The Works of Alexander Pope, Esq: In Nine Volumes Complete, with His Last Corrections, Additions, and Improvements, as They Were Delivered to the Editor a Little Before His Death, Together with the Commentary and Notes of Mr. Warburton, Volume 3
A. Millar, J. and R. Tonson, C. Bathurst, R. Baldwin, W. Johnston, J. Richardson, B. Law, S. Crowder, T. Longman, T. Field, and T. Caslon, 1760 - English poetry
What people are saying - Write a review
We haven't found any reviews in the usual places.
Other editions - View all
abfurd action acts appears argument Author beauty caufe character COMMENTARY common confidered direction effects employed epiftle equal ev'ry evil extreme fall fame fays fecond fenfe fhall fhews fhould firft firſt follow folly fome fool force foul ftill fubject fuch fuppofed fupport fyftem given gives happineſs happy hath heart Heav'n himſelf Hope human idea juft kind King knowledge laws light lines live Lord Man's Mankind manner means mind moral moſt muſt Nature never NOTES obfervation object Paffions perfect Philofopher pleaſure Poet Poet's pow'r pride principle Providence reafon regard Religion Riches ruling Self-love Society ſtill tells thefe theſe things thofe thoſe thought thro true truth turns univerfal uſe VARIATIONS Vice Virtue whofe whole wife wrong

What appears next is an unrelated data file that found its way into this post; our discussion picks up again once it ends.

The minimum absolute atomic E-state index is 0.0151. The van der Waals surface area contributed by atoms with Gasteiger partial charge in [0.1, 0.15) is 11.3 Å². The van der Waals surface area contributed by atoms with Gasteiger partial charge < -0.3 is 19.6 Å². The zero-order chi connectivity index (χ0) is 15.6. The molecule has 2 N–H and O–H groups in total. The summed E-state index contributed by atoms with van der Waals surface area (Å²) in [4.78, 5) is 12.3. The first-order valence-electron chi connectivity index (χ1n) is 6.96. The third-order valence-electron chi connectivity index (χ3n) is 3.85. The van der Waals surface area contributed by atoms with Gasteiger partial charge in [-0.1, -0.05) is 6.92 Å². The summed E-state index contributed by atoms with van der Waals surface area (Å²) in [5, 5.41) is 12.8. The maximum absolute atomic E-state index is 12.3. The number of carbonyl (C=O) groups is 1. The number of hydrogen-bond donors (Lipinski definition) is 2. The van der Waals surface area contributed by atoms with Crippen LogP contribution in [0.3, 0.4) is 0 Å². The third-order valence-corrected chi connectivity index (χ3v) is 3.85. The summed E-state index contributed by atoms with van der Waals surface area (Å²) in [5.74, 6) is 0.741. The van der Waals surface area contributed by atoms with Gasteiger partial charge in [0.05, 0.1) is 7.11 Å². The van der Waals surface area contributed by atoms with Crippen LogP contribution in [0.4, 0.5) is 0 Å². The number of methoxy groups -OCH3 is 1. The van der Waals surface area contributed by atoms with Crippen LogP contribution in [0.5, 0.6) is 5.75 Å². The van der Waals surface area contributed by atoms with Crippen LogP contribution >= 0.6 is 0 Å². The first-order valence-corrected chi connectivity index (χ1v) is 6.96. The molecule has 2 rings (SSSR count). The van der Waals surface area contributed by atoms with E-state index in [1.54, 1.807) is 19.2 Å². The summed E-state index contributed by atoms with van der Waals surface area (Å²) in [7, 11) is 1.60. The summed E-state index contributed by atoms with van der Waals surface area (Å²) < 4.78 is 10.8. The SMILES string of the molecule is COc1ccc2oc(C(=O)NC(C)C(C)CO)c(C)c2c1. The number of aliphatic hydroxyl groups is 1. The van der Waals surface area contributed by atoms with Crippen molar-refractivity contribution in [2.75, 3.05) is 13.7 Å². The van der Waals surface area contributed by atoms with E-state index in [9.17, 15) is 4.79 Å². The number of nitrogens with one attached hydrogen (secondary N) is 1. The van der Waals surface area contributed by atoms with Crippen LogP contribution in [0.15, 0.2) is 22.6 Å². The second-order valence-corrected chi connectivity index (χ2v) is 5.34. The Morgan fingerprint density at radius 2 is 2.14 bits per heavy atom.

Page 195 - Must rise from Individual to the Whole. Self-love but serves the virtuous mind to wake, As the small pebble stirs the peaceful lake; The centre mov'd, a circle straight succeeds, Another still, and still another spreads; Friend, parent, neighbour, first it will embrace; His country next; and next all human race; Wide and more wide, th...
Page 37 - AWAKE, my St John ! leave all meaner things To low ambition, and the pride of kings. Let us (since life can little more supply Than just to look about us and to die) Expatiate free o'er all this scene of Man ; A mighty maze ! but not without a plan ; A wild, where weeds and flowers promiscuous shoot ; Or garden, tempting with forbidden fruit.
Page 133 - Go, from the creatures thy instructions take: Learn from the birds what food the thickets yield ; Learn from the beasts the physic of the field; Thy arts of building from the bee receive ; Learn of the mole to plough, the worm to weave; Learn of the little nautilus to sail, Spread the thin oar, and catch the driving gale.
Page 162 - Obvious her goods, in no extreme they dwell; There needs but thinking right, and meaning well ; And mourn our various portions as we please, Equal is common sense, and common ease. Remember, man, the universal cause Acts not by partial, but by gen'ral laws ; And makes what happiness we justly call Subsist not in the good of one, but all.
Page 129 - Let them praise the name of the Lord: for his name alone is excellent; his glory is above the earth and heaven.
Page 112 - The learn'd is happy Nature to explore, The fool is happy that he knows no more; The rich is happy in the plenty given, The poor contents him with the care of Heaven.
Page 159 - Or reap'd in iron harvests of the field ? Where grows? where grows it not ? if vain our toil, We ought to blame the culture, not the soil.
Page 308 - In the worst inn's worst room, with mat half-hung, The floors of plaster, and the walls of dung, On once a flock-bed, but repair'd with straw, With tape-tied curtains, never meant to draw, The George and Garter dangling from that bed Where tawdry yellow strove with dirty red, Great Villiers lies — alas!